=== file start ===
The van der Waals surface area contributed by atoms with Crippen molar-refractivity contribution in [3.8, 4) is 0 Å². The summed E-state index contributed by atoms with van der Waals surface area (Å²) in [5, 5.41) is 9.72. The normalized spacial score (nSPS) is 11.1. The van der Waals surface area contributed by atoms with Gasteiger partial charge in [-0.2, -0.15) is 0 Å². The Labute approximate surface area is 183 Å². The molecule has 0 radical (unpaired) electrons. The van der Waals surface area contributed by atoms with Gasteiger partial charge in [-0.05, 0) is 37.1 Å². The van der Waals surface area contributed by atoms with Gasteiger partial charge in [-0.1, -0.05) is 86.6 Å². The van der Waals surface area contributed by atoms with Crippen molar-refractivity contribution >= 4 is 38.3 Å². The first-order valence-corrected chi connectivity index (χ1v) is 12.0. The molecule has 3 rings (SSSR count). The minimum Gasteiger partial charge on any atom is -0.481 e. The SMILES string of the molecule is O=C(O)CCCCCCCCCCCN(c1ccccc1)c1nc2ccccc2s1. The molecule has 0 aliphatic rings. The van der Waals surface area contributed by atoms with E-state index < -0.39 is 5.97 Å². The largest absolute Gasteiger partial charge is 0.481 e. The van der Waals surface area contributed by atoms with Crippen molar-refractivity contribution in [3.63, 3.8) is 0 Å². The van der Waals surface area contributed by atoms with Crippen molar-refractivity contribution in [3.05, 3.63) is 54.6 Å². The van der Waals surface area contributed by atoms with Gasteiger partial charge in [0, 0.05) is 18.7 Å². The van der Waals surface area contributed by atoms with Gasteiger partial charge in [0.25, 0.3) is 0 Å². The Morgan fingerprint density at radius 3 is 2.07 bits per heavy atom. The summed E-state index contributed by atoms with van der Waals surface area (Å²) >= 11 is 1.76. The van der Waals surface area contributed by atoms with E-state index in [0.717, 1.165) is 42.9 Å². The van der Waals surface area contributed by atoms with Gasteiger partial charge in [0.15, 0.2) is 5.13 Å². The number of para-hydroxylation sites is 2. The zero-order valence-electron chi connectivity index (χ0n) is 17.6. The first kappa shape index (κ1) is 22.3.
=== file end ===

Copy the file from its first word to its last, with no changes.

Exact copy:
The van der Waals surface area contributed by atoms with Crippen molar-refractivity contribution in [3.8, 4) is 0 Å². The summed E-state index contributed by atoms with van der Waals surface area (Å²) in [5, 5.41) is 9.72. The normalized spacial score (nSPS) is 11.1. The van der Waals surface area contributed by atoms with Gasteiger partial charge in [-0.2, -0.15) is 0 Å². The Labute approximate surface area is 183 Å². The molecule has 0 radical (unpaired) electrons. The van der Waals surface area contributed by atoms with Gasteiger partial charge in [-0.05, 0) is 37.1 Å². The van der Waals surface area contributed by atoms with Gasteiger partial charge in [-0.1, -0.05) is 86.6 Å². The van der Waals surface area contributed by atoms with Crippen molar-refractivity contribution >= 4 is 38.3 Å². The first-order valence-corrected chi connectivity index (χ1v) is 12.0. The molecule has 3 rings (SSSR count). The minimum Gasteiger partial charge on any atom is -0.481 e. The SMILES string of the molecule is O=C(O)CCCCCCCCCCCN(c1ccccc1)c1nc2ccccc2s1. The molecule has 0 aliphatic rings. The van der Waals surface area contributed by atoms with E-state index < -0.39 is 5.97 Å². The largest absolute Gasteiger partial charge is 0.481 e. The van der Waals surface area contributed by atoms with Crippen molar-refractivity contribution in [3.63, 3.8) is 0 Å². The van der Waals surface area contributed by atoms with Crippen molar-refractivity contribution in [3.05, 3.63) is 54.6 Å². The van der Waals surface area contributed by atoms with Gasteiger partial charge in [0, 0.05) is 18.7 Å². The van der Waals surface area contributed by atoms with Gasteiger partial charge in [0.25, 0.3) is 0 Å². The Morgan fingerprint density at radius 3 is 2.07 bits per heavy atom. The summed E-state index contributed by atoms with van der Waals surface area (Å²) >= 11 is 1.76. The van der Waals surface area contributed by atoms with E-state index in [0.717, 1.165) is 42.9 Å². The van der Waals surface area contributed by atoms with Gasteiger partial charge in [0.15, 0.2) is 5.13 Å². The number of para-hydroxylation sites is 2. The zero-order valence-electron chi connectivity index (χ0n) is 17.6. The first kappa shape index (κ1) is 22.3.